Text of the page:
Limited Englishn/a

Integrated Math II

All Studentsn/a
Femalen/a
Malen/a
Asiann/a
Asian/Pacific Islandern/a
Hispanicn/a
Multiracialn/a
Whiten/a
Low incomen/a
Not low incomen/a
Not special educationn/a
Scale: % basic, level 3, or level 4

About the tests


In 2012-2013 Washington used End-of-Course (EOC) examinations to assess students in Algebra I, Geometry, Integrated Math I, Integrated Math II, and Biology. The EOC tests are standards-based, which means they measure how well students are mastering specific skills defined for each grade by the state of Washington. The goal is for all students to score at or above the state standard.

The different student groups are identified by the Washington Office of Superintendent of Public Instruction. If there are fewer than 10 students in a particular group in a school, the state doesn't report data for that group.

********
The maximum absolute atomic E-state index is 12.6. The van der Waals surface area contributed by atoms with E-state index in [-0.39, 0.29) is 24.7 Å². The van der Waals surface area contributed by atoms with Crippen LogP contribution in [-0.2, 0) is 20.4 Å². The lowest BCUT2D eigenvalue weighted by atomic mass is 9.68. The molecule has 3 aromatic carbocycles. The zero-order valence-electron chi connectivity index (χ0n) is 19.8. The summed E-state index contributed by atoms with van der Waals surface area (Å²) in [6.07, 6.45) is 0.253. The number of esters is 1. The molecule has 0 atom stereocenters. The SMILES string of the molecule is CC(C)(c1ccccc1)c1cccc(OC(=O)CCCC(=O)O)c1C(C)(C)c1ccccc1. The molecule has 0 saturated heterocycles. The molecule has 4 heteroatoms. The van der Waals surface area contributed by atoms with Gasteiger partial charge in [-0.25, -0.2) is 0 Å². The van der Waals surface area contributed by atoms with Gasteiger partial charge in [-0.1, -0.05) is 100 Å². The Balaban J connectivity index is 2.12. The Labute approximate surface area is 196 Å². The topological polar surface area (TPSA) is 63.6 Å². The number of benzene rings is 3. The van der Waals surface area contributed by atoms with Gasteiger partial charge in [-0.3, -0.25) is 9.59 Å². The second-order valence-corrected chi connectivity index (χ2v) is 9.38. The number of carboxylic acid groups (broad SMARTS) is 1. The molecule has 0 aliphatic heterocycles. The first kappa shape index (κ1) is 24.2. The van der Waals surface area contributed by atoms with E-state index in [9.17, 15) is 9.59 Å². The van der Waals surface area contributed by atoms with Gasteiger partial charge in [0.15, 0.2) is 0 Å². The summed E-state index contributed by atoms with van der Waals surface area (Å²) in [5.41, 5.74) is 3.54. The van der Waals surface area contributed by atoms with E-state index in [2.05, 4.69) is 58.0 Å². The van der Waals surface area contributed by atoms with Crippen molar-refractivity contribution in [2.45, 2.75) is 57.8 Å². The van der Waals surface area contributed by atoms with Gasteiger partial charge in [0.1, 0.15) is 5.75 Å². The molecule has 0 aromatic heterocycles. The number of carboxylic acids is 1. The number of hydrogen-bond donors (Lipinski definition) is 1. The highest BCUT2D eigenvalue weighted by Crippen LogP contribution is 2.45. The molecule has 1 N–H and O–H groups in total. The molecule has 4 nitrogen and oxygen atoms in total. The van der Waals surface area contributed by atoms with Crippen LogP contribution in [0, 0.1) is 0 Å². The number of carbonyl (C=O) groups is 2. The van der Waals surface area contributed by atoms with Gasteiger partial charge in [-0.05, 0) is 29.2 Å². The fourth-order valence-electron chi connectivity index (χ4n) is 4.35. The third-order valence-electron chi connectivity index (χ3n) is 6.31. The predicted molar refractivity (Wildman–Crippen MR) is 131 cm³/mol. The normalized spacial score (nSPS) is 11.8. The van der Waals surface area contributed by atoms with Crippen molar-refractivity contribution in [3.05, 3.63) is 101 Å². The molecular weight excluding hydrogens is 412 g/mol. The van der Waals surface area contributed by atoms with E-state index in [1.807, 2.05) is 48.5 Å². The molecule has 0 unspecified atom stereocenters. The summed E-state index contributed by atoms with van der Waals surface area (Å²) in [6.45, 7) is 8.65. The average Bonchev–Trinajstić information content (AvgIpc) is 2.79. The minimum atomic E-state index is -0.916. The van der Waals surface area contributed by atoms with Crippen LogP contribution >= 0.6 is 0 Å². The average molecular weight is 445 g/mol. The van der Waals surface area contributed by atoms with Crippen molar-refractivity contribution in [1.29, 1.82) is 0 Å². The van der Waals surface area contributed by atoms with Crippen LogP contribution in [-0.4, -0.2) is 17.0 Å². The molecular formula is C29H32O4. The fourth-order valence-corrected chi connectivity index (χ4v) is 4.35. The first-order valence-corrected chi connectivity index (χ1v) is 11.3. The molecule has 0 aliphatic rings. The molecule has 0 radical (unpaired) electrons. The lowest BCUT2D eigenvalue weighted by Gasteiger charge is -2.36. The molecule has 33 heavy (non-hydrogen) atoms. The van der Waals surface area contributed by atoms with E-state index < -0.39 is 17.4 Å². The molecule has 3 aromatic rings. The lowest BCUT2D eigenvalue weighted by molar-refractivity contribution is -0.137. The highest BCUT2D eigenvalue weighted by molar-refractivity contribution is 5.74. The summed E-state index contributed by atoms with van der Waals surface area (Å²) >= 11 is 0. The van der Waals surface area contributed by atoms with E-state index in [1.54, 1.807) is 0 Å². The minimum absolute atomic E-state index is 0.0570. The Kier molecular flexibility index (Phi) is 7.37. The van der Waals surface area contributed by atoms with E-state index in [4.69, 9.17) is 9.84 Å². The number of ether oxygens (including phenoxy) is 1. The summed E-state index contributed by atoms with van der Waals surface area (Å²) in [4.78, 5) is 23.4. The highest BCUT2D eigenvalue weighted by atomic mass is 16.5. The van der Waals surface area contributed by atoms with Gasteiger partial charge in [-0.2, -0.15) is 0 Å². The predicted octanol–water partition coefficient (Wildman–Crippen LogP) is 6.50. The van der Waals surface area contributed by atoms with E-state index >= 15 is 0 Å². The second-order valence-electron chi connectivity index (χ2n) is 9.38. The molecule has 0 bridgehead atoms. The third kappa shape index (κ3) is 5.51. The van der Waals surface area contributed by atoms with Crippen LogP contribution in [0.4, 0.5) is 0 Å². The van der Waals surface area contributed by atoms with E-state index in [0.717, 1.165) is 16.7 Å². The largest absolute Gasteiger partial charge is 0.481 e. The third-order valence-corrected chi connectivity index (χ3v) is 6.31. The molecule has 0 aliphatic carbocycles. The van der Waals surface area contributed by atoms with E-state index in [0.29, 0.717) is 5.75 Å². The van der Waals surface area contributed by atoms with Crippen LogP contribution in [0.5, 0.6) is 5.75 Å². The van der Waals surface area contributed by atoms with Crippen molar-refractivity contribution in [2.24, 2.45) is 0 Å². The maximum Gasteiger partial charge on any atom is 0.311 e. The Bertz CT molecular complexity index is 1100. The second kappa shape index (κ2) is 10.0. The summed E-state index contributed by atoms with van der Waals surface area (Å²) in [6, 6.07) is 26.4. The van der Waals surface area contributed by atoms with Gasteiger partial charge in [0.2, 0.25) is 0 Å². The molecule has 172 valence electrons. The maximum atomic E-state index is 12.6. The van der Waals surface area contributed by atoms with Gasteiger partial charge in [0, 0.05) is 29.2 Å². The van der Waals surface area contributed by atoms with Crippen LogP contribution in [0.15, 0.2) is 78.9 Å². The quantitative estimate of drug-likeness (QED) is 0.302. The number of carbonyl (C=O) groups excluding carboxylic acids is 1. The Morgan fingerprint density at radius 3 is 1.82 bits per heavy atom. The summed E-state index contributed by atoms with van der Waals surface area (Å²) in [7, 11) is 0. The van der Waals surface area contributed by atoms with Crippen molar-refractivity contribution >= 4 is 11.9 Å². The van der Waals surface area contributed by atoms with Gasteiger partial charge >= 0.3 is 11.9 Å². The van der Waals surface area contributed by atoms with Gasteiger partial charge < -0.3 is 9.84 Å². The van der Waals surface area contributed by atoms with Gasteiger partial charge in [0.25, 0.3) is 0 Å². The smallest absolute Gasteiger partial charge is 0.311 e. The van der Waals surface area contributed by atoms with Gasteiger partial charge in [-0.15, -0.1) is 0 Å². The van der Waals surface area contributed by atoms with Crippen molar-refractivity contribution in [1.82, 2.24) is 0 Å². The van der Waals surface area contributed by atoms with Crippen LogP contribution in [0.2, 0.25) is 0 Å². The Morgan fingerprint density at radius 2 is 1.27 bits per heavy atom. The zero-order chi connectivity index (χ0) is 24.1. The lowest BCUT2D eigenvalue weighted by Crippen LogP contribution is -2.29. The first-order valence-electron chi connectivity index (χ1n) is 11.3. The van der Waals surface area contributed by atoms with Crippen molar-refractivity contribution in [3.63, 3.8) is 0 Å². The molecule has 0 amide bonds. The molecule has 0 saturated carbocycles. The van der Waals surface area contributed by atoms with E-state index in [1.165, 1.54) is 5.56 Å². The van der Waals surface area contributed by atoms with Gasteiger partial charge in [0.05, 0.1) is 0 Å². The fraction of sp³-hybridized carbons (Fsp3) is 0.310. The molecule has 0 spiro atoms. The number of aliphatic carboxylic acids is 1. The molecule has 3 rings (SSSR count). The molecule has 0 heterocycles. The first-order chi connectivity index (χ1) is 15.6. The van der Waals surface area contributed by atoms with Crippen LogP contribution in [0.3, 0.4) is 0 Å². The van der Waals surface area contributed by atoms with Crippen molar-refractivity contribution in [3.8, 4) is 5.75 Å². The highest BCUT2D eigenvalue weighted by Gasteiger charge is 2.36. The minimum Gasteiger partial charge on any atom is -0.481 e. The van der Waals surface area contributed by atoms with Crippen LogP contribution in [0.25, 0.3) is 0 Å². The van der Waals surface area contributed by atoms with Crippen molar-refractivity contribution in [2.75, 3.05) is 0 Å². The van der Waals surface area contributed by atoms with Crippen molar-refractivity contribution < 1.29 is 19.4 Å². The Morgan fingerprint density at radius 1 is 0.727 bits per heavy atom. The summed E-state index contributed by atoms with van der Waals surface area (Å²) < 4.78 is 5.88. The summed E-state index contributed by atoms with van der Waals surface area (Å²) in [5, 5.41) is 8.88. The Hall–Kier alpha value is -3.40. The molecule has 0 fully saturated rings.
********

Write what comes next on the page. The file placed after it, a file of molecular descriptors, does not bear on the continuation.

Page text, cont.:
Source: Washington Office of Superintendent of Public Instruction

Algebra I

All Students36%
Female33%
Male37%
Blackn/a
Asiann/a
Asian/Pacific Islandern/a
Hispanicn/a
Multiracialn/a
Native Americann/a
Pacific Islandern/a
White32%
Low income7%
Not low income48%
Special educationn/a
Not special education44%
Limited Englishn/a
Migrantn/a

Biology I

All Students85%
Female88%
Male83%
Blackn/a
Asiann/a
Asian/Pacific Islandern/a
Hispanic53%
Multiracial85%
Native Americann/a
Pacific Islandern/a
White88%
Low income70%
Not low income88%
Special education55%
Not special education87%
Limited Englishn/a
Migrantn/a

Geometry

All Students85%
Female80%
Male89%
Blackn/a
Asiann/a
Asian/Pacific Islandern/a
Hispanic85%
Multiracial95%
Native Americann/a
Pacific Islandern/a
White85%
Low income80%
Not low income85%
Special educationn/a
Not special education85%
Limited Englishn/a
Migrantn/a

Integrated Math I

All Studentsn/a
Femalen/a